Fields with sheep in Wittersham
Gardens all misty wet with rain
Her high-ceilinged house, with wooden sweeping bannisters, objets d’art, Picasso’s wife Jacqueline’s jacket, paintings, enamelled pictures and bowls, red wine at dinners, her artist parents with cigarettes and stories. Her older brothers.
Louis, so handsome, sang songs occasionally alluding to me.
Emma. Our friendship. Van Morrison on vinyl. An old typewriter, our youth, our music, our art.
We danced with our long skirts flying. Smoked Old Holborn roll ups with licorice papers.
We would draw each other. Not realising how young we were. Her cheekbones peach-like and long tangled hair, torn vintage lace blouses. Velvets, patchouli and henna.
We would sing I wanna be strong, I wanna laugh a lot.
We laughed alot. We drew a lot. We were the best of friends. We once chased a dancing paper bag along the sea front, enlivened by the wind, excited by its movement and energy, which matched our own.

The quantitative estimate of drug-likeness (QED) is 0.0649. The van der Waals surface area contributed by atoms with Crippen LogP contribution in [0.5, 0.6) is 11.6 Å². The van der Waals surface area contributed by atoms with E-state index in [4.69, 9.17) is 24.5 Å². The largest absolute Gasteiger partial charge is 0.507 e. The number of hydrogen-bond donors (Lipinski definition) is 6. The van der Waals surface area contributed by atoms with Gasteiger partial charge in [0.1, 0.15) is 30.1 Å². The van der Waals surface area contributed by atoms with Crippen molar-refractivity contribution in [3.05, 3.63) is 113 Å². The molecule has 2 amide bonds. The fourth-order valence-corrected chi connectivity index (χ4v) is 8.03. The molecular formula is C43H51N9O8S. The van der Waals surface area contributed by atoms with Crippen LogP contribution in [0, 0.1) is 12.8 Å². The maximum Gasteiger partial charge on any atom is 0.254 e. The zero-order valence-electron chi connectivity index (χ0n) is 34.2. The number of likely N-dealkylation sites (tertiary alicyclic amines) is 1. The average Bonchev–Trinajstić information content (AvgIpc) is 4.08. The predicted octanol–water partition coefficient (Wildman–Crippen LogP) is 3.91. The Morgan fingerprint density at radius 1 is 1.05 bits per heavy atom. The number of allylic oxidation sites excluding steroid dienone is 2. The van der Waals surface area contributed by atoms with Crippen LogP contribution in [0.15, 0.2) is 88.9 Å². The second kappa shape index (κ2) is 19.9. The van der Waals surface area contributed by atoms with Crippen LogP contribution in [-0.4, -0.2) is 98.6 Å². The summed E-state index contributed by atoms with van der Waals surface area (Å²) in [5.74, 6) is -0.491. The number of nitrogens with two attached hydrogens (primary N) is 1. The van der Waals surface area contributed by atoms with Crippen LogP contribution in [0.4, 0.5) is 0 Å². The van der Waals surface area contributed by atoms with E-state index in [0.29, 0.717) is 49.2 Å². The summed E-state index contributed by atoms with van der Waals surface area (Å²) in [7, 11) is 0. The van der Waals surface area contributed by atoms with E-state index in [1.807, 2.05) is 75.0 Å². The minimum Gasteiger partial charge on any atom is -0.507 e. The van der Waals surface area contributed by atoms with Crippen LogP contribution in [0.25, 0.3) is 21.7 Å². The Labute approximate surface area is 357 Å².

Last year we met again. We said Time doesn’t exist. Her poise , mystery and beauty still there. Me the more gregarious, drew her out. She said I had always been her most restless friend. I said I still was. So full of longing. Motherhood makes you stay in one place but I still have plans. She never had children, but she has a blue Staffie and loving man.
People are these containers of such depth and resonance, energetically like no other. Each one with their own imprint on your soul. Emma, Astral Weeks always makes me think of you and those summer days and the fields, the garden, the sheep, the granary, the Ewe and Lamb, Stone in Oxney, Ebony.
The day Thelonius Monk died you painted about it. You also made a glorious etching called Tea with Alice. I wish I had looked after it but moved around so much, I lost it along the way.
We lived in London together too, and your parents moved to mountain Spain, but it’s those green days of youth, and the flat fields and dark country lanes, with no lamplight on the walks home, I will always carry in my treasure of memories.